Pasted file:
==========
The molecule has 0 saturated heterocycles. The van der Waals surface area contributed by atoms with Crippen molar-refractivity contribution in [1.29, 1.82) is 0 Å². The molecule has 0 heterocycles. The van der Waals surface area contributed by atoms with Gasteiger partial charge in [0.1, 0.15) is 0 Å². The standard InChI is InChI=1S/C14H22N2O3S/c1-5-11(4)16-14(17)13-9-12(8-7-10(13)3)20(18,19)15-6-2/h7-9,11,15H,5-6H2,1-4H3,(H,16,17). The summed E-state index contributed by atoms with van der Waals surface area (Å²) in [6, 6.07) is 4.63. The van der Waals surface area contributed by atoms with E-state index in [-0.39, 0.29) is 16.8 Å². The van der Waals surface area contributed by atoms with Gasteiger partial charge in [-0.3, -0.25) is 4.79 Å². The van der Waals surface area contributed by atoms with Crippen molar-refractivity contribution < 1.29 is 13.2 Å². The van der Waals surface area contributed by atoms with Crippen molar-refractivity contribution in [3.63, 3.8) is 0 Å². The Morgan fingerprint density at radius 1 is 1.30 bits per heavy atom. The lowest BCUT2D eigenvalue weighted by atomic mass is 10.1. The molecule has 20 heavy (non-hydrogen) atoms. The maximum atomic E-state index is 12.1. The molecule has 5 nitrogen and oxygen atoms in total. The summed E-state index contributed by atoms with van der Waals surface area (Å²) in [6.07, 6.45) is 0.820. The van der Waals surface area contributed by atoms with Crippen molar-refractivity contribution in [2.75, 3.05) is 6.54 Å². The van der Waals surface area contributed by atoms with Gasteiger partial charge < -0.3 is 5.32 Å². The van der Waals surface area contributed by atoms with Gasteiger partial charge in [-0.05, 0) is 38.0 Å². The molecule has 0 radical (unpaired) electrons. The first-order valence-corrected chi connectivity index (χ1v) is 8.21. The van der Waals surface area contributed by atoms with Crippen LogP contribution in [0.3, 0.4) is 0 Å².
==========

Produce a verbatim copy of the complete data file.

The molecule has 0 saturated heterocycles. The van der Waals surface area contributed by atoms with Crippen molar-refractivity contribution in [1.29, 1.82) is 0 Å². The molecule has 0 heterocycles. The van der Waals surface area contributed by atoms with Gasteiger partial charge in [0.1, 0.15) is 0 Å². The standard InChI is InChI=1S/C14H22N2O3S/c1-5-11(4)16-14(17)13-9-12(8-7-10(13)3)20(18,19)15-6-2/h7-9,11,15H,5-6H2,1-4H3,(H,16,17). The summed E-state index contributed by atoms with van der Waals surface area (Å²) in [6, 6.07) is 4.63. The van der Waals surface area contributed by atoms with E-state index in [-0.39, 0.29) is 16.8 Å². The van der Waals surface area contributed by atoms with Gasteiger partial charge in [-0.3, -0.25) is 4.79 Å². The van der Waals surface area contributed by atoms with Crippen molar-refractivity contribution < 1.29 is 13.2 Å². The van der Waals surface area contributed by atoms with Crippen molar-refractivity contribution in [3.63, 3.8) is 0 Å². The Morgan fingerprint density at radius 1 is 1.30 bits per heavy atom. The lowest BCUT2D eigenvalue weighted by atomic mass is 10.1. The molecule has 20 heavy (non-hydrogen) atoms. The maximum atomic E-state index is 12.1. The molecule has 5 nitrogen and oxygen atoms in total. The summed E-state index contributed by atoms with van der Waals surface area (Å²) in [6.07, 6.45) is 0.820. The van der Waals surface area contributed by atoms with Crippen molar-refractivity contribution in [2.75, 3.05) is 6.54 Å². The van der Waals surface area contributed by atoms with Gasteiger partial charge < -0.3 is 5.32 Å². The van der Waals surface area contributed by atoms with Gasteiger partial charge in [-0.05, 0) is 38.0 Å². The molecule has 0 radical (unpaired) electrons. The first-order valence-corrected chi connectivity index (χ1v) is 8.21. The van der Waals surface area contributed by atoms with Crippen LogP contribution in [0.3, 0.4) is 0 Å².